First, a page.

Deer densities are hard to estimate but it may surprise you to know that Sika numbers can exceed 50/100ha up here in the north of Scotland. I manage forests so the general rule of thumb is that deer numbers need to be held at a level that does not impact negatively on the woodland environment, although the main concern, in reality, is the protection of young trees. Again, my advice is to cull hard when it matters, then experiment when the pressure is off.

    I also agree that a significant decrease in numbers usually leads to an improvement in the body weight of the resident population (and the possibility of more young trees).

    Please keep us posted on how your area progresses.


  10. #10
    This has developed into an interesting thread, and should shed light on where deer cull numbers/management plans come from.

    In the case of FC stands where the ultimate objective is to clearfell then replant at 35-40 years, then deer and livestock can be let back in once the trees are big enough to defend themsleves, as Scotspine points out.

    If you are going for a continuous cover approach where you need a new population of seedlings coming through every year then livestock needs to be kept out permanently, and deer numbers must never be allowed to rise above the threshold level. If you are going for a more irregular shelterwood CCF approach then you can fence selected areas off, but it's a high maintenance/high cost activity.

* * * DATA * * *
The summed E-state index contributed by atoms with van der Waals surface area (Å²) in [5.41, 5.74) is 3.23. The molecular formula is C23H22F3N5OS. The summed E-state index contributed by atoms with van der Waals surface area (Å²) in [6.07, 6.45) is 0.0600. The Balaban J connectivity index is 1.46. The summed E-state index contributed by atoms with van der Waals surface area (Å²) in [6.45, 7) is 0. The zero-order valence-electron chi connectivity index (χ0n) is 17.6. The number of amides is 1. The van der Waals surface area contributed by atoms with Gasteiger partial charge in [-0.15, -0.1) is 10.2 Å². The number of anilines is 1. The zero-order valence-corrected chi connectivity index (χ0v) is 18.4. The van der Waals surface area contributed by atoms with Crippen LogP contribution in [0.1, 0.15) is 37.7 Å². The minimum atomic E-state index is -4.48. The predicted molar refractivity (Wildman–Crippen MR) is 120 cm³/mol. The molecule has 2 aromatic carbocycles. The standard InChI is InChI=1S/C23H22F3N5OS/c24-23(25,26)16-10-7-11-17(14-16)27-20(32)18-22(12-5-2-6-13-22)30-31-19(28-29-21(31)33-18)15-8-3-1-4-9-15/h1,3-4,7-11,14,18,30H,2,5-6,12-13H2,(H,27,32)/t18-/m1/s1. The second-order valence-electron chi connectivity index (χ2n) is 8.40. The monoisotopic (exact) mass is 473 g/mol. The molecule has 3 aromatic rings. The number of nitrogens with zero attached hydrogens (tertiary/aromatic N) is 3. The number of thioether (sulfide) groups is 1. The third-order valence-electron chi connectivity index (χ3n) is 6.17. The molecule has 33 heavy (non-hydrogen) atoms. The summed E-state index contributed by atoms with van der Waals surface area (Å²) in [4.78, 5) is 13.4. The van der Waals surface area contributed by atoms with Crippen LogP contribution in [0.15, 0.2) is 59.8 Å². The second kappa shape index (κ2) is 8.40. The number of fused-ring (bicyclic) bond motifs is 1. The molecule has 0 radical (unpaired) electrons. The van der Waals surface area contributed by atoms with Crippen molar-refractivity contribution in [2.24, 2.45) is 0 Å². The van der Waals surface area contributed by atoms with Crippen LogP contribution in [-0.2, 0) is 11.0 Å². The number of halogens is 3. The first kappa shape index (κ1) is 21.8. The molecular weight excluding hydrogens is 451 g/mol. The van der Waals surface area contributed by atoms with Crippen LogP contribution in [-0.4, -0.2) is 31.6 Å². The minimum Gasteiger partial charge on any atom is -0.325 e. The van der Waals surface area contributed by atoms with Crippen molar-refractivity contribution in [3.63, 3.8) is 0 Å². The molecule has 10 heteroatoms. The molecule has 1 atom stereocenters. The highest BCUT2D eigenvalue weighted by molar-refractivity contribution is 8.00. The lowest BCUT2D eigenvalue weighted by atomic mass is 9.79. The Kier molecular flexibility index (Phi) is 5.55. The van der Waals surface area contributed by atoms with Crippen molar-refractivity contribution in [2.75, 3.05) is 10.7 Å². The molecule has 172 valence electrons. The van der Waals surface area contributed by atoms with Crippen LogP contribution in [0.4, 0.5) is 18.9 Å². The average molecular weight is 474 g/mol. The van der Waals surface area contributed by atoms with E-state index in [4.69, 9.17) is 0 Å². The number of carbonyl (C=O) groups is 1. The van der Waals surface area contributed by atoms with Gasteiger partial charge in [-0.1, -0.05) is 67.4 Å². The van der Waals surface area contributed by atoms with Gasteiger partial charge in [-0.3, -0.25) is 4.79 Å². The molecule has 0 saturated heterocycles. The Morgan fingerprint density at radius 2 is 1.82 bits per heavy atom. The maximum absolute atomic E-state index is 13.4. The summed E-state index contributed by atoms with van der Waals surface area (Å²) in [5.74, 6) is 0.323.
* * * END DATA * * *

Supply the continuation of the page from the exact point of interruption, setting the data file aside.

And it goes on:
It is interesting to note that typical plantation conifers have a natural shelf life, so if you don't cut them down then nature will blow them down - so the time pressure is always on with them and they need active protection if you want natural regeneration. Broadleaves have a much longer shelf life, often hundreds of years, and so the pressure to protect natural regeneration is much less.

    The most difficult silvicultural system to protect is where you are trying to replace a conifer stand with regenerating broadleaves i.e. turning a forestry plantation which is doomed to be clearfelled, into a more amenity based wood which is self sustaining and will never be clearfelled. When you have deer over a certain number, broadleaves just don't make it on their own from seed and you have to buy expensive established saplings and expensive tree protection systems.